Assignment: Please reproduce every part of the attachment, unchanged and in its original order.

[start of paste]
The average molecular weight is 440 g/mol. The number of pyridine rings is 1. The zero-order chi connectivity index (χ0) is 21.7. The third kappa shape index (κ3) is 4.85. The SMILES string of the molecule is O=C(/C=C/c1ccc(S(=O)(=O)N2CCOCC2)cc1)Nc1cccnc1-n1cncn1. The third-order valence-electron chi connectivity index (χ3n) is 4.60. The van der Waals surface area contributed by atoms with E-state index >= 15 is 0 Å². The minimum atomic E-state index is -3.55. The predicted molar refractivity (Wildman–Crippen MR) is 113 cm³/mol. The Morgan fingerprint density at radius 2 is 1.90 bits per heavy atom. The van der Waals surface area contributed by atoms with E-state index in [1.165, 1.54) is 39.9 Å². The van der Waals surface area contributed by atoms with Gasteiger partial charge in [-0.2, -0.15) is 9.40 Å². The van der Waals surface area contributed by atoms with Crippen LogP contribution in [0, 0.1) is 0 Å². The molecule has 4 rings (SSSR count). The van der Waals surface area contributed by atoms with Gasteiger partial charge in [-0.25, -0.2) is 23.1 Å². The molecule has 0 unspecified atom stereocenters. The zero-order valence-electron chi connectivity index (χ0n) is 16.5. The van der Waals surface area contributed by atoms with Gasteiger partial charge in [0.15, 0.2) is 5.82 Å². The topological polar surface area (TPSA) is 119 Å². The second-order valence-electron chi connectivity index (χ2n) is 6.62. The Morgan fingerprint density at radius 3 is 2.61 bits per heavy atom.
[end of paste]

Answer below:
The average molecular weight is 440 g/mol. The number of pyridine rings is 1. The zero-order chi connectivity index (χ0) is 21.7. The third kappa shape index (κ3) is 4.85. The SMILES string of the molecule is O=C(/C=C/c1ccc(S(=O)(=O)N2CCOCC2)cc1)Nc1cccnc1-n1cncn1. The third-order valence-electron chi connectivity index (χ3n) is 4.60. The van der Waals surface area contributed by atoms with E-state index >= 15 is 0 Å². The minimum atomic E-state index is -3.55. The predicted molar refractivity (Wildman–Crippen MR) is 113 cm³/mol. The Morgan fingerprint density at radius 2 is 1.90 bits per heavy atom. The van der Waals surface area contributed by atoms with E-state index in [1.165, 1.54) is 39.9 Å². The van der Waals surface area contributed by atoms with Gasteiger partial charge in [-0.2, -0.15) is 9.40 Å². The van der Waals surface area contributed by atoms with Crippen LogP contribution in [0, 0.1) is 0 Å². The molecule has 4 rings (SSSR count). The van der Waals surface area contributed by atoms with Gasteiger partial charge in [-0.25, -0.2) is 23.1 Å². The molecule has 0 unspecified atom stereocenters. The zero-order valence-electron chi connectivity index (χ0n) is 16.5. The van der Waals surface area contributed by atoms with Gasteiger partial charge in [0.15, 0.2) is 5.82 Å². The topological polar surface area (TPSA) is 119 Å². The second-order valence-electron chi connectivity index (χ2n) is 6.62. The Morgan fingerprint density at radius 3 is 2.61 bits per heavy atom.